14. USMCA is a step forward, not back. My point is that, in the 1980's, you take dial-up modems and say 'thank you!' because they were good. You don't refuse them, and spend decades without a connection, just because you know gigabit LTE will be better. Take the good while you work on better. There will always be better. At some point, you have to freeze the design and send it to production, otherwise you never leave the drawing board and nothing gets accomplished. Bernie should support clear progress like the USMCA. But, that's not his personality. He's
  15. So far it looks like there were no casualties and no "salvo". The Iranians will no doubt seek to do us harm in the future, but that's no different from the past. Did the answers to your questions "make a difference"? I'm torn on this one. Part of me says Suleimani was the designated agent of his nation's government...not a stateless terrorist. Any issues we had with him should have been pressed in negotiations at a government to government level, not imposed by a missile. On the other hand, Presidents have tried that (without success) since Carter.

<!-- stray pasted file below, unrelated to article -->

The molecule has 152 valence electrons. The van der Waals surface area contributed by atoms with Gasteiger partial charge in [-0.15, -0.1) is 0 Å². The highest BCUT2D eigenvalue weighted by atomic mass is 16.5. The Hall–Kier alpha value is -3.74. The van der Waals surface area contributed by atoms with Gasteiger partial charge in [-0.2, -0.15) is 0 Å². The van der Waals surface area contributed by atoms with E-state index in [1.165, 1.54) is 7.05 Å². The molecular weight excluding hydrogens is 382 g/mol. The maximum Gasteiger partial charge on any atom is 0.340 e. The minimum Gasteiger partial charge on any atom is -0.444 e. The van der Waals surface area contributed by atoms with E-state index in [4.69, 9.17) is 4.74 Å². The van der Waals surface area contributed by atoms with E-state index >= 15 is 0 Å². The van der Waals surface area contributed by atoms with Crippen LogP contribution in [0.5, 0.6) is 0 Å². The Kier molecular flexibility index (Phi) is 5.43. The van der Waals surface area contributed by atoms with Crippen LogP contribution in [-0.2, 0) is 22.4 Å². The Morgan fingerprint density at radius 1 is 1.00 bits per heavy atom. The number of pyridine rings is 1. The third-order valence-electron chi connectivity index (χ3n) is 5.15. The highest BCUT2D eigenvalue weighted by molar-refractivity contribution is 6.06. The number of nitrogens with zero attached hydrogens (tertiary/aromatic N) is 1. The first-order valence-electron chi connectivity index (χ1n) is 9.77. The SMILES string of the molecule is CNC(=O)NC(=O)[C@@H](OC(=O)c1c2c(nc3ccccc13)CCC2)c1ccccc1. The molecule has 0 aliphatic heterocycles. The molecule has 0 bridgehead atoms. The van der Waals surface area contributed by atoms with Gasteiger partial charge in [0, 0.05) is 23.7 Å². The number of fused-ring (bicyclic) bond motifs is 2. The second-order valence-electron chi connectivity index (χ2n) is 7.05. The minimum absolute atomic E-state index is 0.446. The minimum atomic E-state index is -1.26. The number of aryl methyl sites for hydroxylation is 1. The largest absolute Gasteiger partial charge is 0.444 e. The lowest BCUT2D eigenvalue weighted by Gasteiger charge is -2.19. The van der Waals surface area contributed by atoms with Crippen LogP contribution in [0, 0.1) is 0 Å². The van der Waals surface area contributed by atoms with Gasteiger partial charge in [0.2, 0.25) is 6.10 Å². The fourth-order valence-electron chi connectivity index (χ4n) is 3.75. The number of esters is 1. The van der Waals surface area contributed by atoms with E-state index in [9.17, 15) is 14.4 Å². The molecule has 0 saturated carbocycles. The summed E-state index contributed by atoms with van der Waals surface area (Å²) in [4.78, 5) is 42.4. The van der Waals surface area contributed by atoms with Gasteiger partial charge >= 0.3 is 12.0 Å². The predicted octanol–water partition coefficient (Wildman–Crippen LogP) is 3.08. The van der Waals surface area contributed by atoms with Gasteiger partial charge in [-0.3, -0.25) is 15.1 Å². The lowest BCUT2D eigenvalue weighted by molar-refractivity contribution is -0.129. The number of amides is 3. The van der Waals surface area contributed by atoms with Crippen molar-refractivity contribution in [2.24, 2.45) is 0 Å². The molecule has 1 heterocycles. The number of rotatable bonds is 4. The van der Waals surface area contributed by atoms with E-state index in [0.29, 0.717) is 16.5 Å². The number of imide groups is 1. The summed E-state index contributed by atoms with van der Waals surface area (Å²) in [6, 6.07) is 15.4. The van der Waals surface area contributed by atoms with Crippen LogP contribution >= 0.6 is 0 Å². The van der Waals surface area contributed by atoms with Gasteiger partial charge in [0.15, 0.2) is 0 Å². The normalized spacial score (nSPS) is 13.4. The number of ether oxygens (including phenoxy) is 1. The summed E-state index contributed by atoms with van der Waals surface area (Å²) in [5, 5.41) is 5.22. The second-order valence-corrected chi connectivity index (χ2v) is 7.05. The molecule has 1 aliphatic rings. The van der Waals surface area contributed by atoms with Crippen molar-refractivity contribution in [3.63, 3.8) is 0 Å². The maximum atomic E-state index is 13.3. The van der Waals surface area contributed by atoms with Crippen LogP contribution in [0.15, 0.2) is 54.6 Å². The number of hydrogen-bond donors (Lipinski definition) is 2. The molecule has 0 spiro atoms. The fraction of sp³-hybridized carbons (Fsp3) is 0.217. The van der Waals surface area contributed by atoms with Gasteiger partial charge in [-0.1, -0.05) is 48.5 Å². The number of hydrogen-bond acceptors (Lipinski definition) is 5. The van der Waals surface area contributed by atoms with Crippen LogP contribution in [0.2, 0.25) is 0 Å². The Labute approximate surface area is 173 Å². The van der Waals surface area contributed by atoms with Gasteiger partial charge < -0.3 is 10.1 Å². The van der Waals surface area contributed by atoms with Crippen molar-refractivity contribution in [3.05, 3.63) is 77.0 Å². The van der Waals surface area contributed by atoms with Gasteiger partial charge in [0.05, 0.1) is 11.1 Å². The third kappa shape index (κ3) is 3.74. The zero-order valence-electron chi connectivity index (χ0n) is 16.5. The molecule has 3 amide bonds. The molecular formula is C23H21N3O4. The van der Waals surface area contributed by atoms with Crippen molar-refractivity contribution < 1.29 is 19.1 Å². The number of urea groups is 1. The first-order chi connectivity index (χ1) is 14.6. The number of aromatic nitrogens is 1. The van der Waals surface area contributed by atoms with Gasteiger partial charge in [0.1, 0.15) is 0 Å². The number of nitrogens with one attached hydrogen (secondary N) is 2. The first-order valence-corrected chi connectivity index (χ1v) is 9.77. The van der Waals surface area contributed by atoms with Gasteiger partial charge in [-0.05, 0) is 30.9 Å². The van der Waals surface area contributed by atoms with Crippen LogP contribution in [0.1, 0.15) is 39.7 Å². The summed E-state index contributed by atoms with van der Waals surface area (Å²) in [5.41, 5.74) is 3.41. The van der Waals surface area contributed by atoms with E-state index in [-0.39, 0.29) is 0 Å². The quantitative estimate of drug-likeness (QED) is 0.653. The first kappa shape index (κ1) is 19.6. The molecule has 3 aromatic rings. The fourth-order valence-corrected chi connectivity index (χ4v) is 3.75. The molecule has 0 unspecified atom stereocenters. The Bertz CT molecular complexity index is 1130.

16. #5 Bernie opposes the USMCA The House of Representatives voted 385 to 41 in favor of the revised trade agreement with Mexico and Canada after Democrats won changes to labor, environment, enforcement, and pharmaceutical provisions. This agreement is now supported by organized labor unions...but not Bernie Sanders. Bernie won't support it because the positive changes don't go far enough. It's not perfect, so he's against it. I could go into the specifics of the bill but, given its overwhelming bipartisan support, that shouldn't be necessary. Instead, t
  17. They say he's spent over $200 million so far. During the football games yesterday, I must have seen the same Bloomberg commercial 20 times and we don't normally see campaign ads here this early. He doesn't have even a sliver of a chance at the Democratic nomination. I think he's just trying to lay the groundwork for a 3rd party run. By campaigning as a Democrat, he's trying to blur the public's memory of his Republican past.